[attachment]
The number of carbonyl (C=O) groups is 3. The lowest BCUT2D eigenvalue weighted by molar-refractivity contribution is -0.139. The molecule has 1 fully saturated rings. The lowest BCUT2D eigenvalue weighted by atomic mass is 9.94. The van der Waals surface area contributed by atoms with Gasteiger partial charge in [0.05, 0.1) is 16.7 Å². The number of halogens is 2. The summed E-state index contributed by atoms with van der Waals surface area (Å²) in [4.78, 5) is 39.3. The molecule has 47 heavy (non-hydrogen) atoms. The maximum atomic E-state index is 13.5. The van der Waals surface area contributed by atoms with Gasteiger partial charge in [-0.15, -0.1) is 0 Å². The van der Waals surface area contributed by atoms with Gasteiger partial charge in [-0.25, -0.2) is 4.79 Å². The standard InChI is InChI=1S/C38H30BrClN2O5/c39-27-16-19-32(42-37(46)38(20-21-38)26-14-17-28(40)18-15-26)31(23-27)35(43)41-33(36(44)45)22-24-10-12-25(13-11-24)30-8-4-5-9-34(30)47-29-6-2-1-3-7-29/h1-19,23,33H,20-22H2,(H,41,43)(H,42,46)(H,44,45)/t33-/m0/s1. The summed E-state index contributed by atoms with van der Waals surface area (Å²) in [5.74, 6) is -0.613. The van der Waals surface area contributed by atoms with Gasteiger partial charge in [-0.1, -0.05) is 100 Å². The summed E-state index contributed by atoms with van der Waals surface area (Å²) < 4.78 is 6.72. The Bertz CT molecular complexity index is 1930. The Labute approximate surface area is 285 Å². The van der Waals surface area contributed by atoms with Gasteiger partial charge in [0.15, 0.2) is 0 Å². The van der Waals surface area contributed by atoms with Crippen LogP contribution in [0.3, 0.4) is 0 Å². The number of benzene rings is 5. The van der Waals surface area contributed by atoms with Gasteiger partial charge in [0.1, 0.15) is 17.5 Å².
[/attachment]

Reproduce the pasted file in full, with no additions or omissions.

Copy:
The number of carbonyl (C=O) groups is 3. The lowest BCUT2D eigenvalue weighted by molar-refractivity contribution is -0.139. The molecule has 1 fully saturated rings. The lowest BCUT2D eigenvalue weighted by atomic mass is 9.94. The van der Waals surface area contributed by atoms with Gasteiger partial charge in [0.05, 0.1) is 16.7 Å². The number of halogens is 2. The summed E-state index contributed by atoms with van der Waals surface area (Å²) in [4.78, 5) is 39.3. The molecule has 47 heavy (non-hydrogen) atoms. The maximum atomic E-state index is 13.5. The van der Waals surface area contributed by atoms with Gasteiger partial charge in [-0.15, -0.1) is 0 Å². The van der Waals surface area contributed by atoms with Gasteiger partial charge in [-0.25, -0.2) is 4.79 Å². The standard InChI is InChI=1S/C38H30BrClN2O5/c39-27-16-19-32(42-37(46)38(20-21-38)26-14-17-28(40)18-15-26)31(23-27)35(43)41-33(36(44)45)22-24-10-12-25(13-11-24)30-8-4-5-9-34(30)47-29-6-2-1-3-7-29/h1-19,23,33H,20-22H2,(H,41,43)(H,42,46)(H,44,45)/t33-/m0/s1. The summed E-state index contributed by atoms with van der Waals surface area (Å²) in [5.74, 6) is -0.613. The van der Waals surface area contributed by atoms with Gasteiger partial charge in [-0.1, -0.05) is 100 Å². The summed E-state index contributed by atoms with van der Waals surface area (Å²) < 4.78 is 6.72. The Bertz CT molecular complexity index is 1930. The Labute approximate surface area is 285 Å². The van der Waals surface area contributed by atoms with Gasteiger partial charge in [0.15, 0.2) is 0 Å². The van der Waals surface area contributed by atoms with Crippen LogP contribution in [0.3, 0.4) is 0 Å². The number of benzene rings is 5. The van der Waals surface area contributed by atoms with Gasteiger partial charge in [0.1, 0.15) is 17.5 Å².